I read now of a ten days' trip with Marj Hill and Phil Chamberlain, over Clear Hill, the elusive Flack Dog, Kowmung, Roots' Route, Kanangra and there-abouts, the Boyd and Colong Caves. A wonderful trip with good companions. Was there ever a better 'bushman' than Marj? Tough days and easy days, dry camps, flies, heat, sweat, and lovely, cool Kowmung. Perhaps folk wonder how we could enjoy a trip wherein were so many seemingly unpleasant things, yet this stands out as one of the most enjoyable, the aesthetic compensations far outweighed the few physical discomforts.

Succeeding pages tell of the first reunion, of boat race parties, Rowing Parties on the Nepean, the Harrisons' 'House Cooling', of blue gums tall and straight, swimming carnivals and sports, of arguments re 'limitation', constitution, policy, mystery hiking and many other things; days in which the club grew upon me until it became a living vital thing, essential to my very being.

Further on I find many pages filled with stories of the Wild Dogs, black, white, blue, yellow and brindle, and mixed with these are tales of fog, of rata; and wind and cold, of pleasant camps, wonderful panoramas, and of course, the comradeship of friends, Never will I forget the Wild Dogs nor the happy times they have brought to me. Books could I fill from my pages of the past for there are tales of lazy gra days and of uproarious 'Bucks weekends. of meanderings with Phil and Imps, of Federatiom, Garawarra, meetings humourous and meetings otherwise and of cursed 'tactful: letters, Marie has often said to me that the Club must never degenerate and geself admiration', that we must concentrate not upon what has been done, but upon what we have to do, and heartily I agree. Yet I can not forget the past; it is A possession none can take from me; the future; who knows? So I gaze into the past unblushingly and draw with pleasure upon my wealth of memories. The years we have been together are amongst the happiest of my life and I make no apology for what next I have to say. Communion with the bushland has surely changed us all, making us more tolerant, more like unto the trees, ready to take what's coming, be it heat or cold or fliss, ready to stand upon our own two feet and not cling like a monkey vine. When the 'Sally' and the 'Lawyers' have torn off the veneer, I have fclund pure gold and little dross and a cheerfulness sublime. So in closing this my retrospection, one thing I do say, our beloved Club has 1-,rought to me those things which I vastly prize, true friendships born of real regard, and a wealth of memories.



16th February, the 7th. Annual swimming Carnival was held at Mosquito Camp on the Woronora River. Weather and other conditions were ideal. There was a record attendance approximately 100 being there.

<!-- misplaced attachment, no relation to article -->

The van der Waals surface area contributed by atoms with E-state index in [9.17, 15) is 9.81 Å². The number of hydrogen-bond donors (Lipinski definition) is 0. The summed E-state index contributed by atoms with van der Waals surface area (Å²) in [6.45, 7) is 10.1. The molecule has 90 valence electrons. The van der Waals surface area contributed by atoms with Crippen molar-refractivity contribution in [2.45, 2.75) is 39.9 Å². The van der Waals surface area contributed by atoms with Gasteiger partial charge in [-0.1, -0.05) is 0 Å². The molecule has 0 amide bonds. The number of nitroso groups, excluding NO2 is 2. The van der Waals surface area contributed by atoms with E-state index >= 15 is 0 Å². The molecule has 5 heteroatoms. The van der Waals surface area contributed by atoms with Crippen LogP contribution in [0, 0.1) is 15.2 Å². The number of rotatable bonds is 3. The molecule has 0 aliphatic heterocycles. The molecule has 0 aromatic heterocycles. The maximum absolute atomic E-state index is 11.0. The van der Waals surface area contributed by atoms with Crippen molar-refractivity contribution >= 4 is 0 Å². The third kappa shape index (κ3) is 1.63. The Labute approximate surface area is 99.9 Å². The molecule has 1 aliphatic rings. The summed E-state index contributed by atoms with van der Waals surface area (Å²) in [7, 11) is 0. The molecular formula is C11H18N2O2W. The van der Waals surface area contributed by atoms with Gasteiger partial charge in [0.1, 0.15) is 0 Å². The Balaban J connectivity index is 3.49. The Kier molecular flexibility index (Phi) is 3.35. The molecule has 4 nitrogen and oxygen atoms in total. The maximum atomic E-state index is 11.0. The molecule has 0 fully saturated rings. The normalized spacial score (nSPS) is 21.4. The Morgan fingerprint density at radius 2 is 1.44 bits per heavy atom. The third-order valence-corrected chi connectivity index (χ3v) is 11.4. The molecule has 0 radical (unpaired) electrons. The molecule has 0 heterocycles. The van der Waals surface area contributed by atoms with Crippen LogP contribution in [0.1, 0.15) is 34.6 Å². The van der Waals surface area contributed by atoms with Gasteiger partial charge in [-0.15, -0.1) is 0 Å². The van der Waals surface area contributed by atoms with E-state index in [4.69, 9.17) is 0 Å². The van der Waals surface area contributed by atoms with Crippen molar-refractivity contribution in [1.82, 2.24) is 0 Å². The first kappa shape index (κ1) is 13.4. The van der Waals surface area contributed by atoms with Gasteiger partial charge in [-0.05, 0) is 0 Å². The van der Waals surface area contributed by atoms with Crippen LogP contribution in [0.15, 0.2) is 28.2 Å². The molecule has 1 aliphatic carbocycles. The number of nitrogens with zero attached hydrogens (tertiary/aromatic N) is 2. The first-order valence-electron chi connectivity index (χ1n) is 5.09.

The events were keenly contested and a very fine day was spent by all, and the carnival generally was a very successful function.

22nd. February: Our old friend “Jock” Marshall, gave us a talk on the recent Barrier Reef trip entitled “A cruise through Whitsunday Passage”. This was very interesting as there were some very fine slides and to most of us the Barrier Reef has decided attractions and we are always glad to hear more about it.

On the week-end of March 9th. and 10th. the 4th. Annual Re-union Camp was held at Emu Plains. There was a very efficient committee of organisers and the camp-fire and entertainment were excellent. The attendance was the largest we have had and the damper competition brought forward some startling exhibits, as well as some excellent ones.

22nd. March: Harold Chardon gave a lecture an the Tuglow district accompanied by very fine slides, also some beautiful views of the country around Pittwater.

This was followed, on March 29th., by a very fine lecture by Marie Byles on “Virgin Peaks in New Zealand”. The concensus of opinion is that these are perhaps the finest slides we have yet had in the S.B.W. Club Rooms and were thoroughly interesting and enjoyable.

On 16th. April the first dance of the season was held at the Arts Club, the attendance was very fair and the evening one of the best. There were as usual, very high spirits in evidence, and the evening went with a swing. There was also a slight profit.

26th. April: Bob Savage gave us some inside information on the recent Barrier Reef trip, which was undertaken by a party of Bushwalkers with others. This was highly entertaining and most enjoyable.

17th0 May: some of the Bushwalkers presented a very amusing One Act Farce entitled “Wurzel Flummery”. This went very well.

24th. May: Mr. Charlie Savage entertained members considerably with an account of the recent Jamboree held at Frankston and also of the Jamboree hikes. This was accompanied by excellent slides and was exceptionally interesting, and was an unusual type of lecture, from our point of view, and therefore the more welcome. We were very interested in the arrangements and the programme of events as shown to us by Mr. Savage.

All who know Peggy Docksy will be sorry to hear that she has recently sustained a great loss in the death of her father.


R.D. BROWNE, Hon. Social Secretary.

193506.txt · Last modified: 2015/03/28 17:01 by emmanuelle_c